President Trump defends Russia over claims of interference in 2016 presidential election. After discussions with Russian President Vladimir Putin, Mr Trump contradicted US intelligence agencies and said there had been no reason for Russia to meddle in the vote. The two men held closed-door talks in the Finnish capital Helsinki. Also: a Thailand-based British cave diver is considering legal action against the entrepreneur Elon Musk, and remnants of possibly the world's oldest bread has been disco...more
US President Donald Trump has face-to-face meeting in Finnish capital with Vladimir Putin. Also, Eritrea re-opens its embassy in Ethiopian capital for first time in 20 years, South African township where one-third of men claim to be rapists, anger in US over 'justice on the toss of a coin', and could newly-discovered Stanley Kubrick script be turned into a film ?
The French team beat Croatia 4:2 in Moscow, also: Donald Trump arrives in Helsinki for meeting with Vladimir Putin and the right-wing protesters trying to protect Franco's tomb.
Despite reports of an earlier truce, both sides are believed to be still exchanging fire. Also: In Nicaragua, dozens of students who took refuge from security forces and pro government militia in a church have been allowed to leave after Roman Catholic clergy intervene, and President Trump's visit to the UK is continuing to cause controversy.
The president speaks warmly about Theresa May hours after his comments attacking her Brexit plans emerged. Also: A suicide bomber has killed at least 128 people at a campaign rally in south-western Pakistan and scientists are about to open the largest Egyptian sarcophagus ever discovered in Alexandria.
President Trump has denied that he criticised the British prime minister in a newspaper interview. He's also said a US trade deal with the UK was possible once it left the EU - contradicting his earlier comments. Also, Pakistan's former prime minister flies home facing immediate imprisonment, and there are fears of disease breaking out as a result of Japan's devastating floods.
President Trump has said the UK will "probably not" get a trade deal with the US, if the prime minister's Brexit plan goes ahead. Also: Deraa, the birthplace of the Syria uprising, has been retaken by government forces, the landmark murder case of Emmett Till has been reopened in the US after 63 years and scientists find out where neutrinos are coming from.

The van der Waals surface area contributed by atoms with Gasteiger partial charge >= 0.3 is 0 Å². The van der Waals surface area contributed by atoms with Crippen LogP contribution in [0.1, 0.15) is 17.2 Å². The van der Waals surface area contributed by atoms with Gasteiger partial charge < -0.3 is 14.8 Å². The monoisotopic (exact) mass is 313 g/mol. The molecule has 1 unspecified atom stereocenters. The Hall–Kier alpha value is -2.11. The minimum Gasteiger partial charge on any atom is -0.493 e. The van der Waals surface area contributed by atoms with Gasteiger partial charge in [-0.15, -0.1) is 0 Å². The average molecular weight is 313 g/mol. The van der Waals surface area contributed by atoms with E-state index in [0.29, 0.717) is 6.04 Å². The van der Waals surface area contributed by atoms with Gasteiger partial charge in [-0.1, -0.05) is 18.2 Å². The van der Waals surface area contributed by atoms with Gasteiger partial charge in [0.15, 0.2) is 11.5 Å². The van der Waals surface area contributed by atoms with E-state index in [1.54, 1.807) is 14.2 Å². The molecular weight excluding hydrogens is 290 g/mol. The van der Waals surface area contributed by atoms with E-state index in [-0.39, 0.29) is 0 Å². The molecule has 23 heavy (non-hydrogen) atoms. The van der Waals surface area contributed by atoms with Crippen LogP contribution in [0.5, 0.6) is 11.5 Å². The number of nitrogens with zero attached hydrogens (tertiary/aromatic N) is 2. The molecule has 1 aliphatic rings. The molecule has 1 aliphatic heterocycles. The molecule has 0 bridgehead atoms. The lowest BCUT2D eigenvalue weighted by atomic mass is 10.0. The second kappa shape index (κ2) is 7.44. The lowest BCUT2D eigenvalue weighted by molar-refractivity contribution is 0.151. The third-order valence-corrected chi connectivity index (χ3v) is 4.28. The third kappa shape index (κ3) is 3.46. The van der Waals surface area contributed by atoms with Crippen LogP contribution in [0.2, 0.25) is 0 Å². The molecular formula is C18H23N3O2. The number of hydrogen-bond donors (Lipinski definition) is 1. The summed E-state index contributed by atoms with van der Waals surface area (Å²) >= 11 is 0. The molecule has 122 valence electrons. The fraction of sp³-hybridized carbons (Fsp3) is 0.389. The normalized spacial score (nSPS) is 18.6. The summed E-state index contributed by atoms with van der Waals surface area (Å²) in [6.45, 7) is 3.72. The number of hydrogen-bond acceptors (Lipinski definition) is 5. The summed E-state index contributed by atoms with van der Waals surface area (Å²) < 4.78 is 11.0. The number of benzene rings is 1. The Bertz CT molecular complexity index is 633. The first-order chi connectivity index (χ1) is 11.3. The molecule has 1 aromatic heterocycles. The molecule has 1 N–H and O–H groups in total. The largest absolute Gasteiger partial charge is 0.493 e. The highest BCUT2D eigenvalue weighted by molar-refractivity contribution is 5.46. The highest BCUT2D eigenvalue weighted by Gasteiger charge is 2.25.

President Donald Trump has said he's now very happy with his NATO allies for committing an extra thirty-three billion dollars to military spending. Also: the British government publishes an official policy document setting out its Brexit plans and killing rats could save coral reefs.
The US leader says allies should each aim to spend 4% of annual output (GDP) on their armed forces. Also: a study has found that many survivors of the Ebola outbreak are suffering neurological and psychiatric problems and a squirrel art installation in Kazakhstan sparks a backlash over costs.
As NATO gathers, the US leader suggests German imports of Russian gas are a security concern. Also: Neo-Nazi given life for German race murders and Facebook faces maximum fine for data misuse.
The daring rescue of 12 boys triggers celebrations across Thailand. Also: US cannot reunite dozens of child migrants with their parents, and in the World Cup - the growing appeal of the England manager's waistcoat.
Thai navy commandoes who were leading the mission said all thirteen were now safe. The plight of the group and the massive, dangerous operation to free them has gripped the world's attention. Also: the wife of the widow of Nobel Peace Prize winner Liu Xiaobo has left China after eight years in unofficial detention, and the football World Cup reaches its semi-final stage, with the 1998 winners France facing what's been called Belgium's 'golden generation' in St Petersburg.
British PM Theresa May moves to shore up her position after a number of high profile resignations over Brexit. Also: eight of the boys trapped in a flooded cave complex in northern Thailand have now been brought to safety and Polar running app exposes locations of spies and military personnel.
The Thai youngsters were carried out on stretchers and taken to hospital. Rescue workers told the BBC the boys were cold but otherwise fine. Also: Britain's Brexit Secretary explains why he resigned, and a new hotel in Australia reserved for sea horses.
Prime Minister Theresa May said she was "appalled and shocked" by the death of Dawn Sturgess. Also: Brexit secretary David Davis resigns and the tale of a spy, betrayal and an expensive Swiss watch.
Pyongyang criticizes US for demanding unilateral denuclearization, also: Mexican president-elect vows to deal with drug-related violence and: Islamist attack kills 12 in Mogadishu
Deal proposes continuing free trade in goods, but ending current free movement of people. Mrs May must now win over hardline Brexiteers at home and remaining members of the EU. Also: 'possible chlorine' at Syria attack site and the herds of wild bison roaming Europe.
A Pakistani court sentences Nawaz Sharif on corruption charges related to four London properties. Also: diver dies in Thailand cave rescue attempt and how do wingless spiders fly?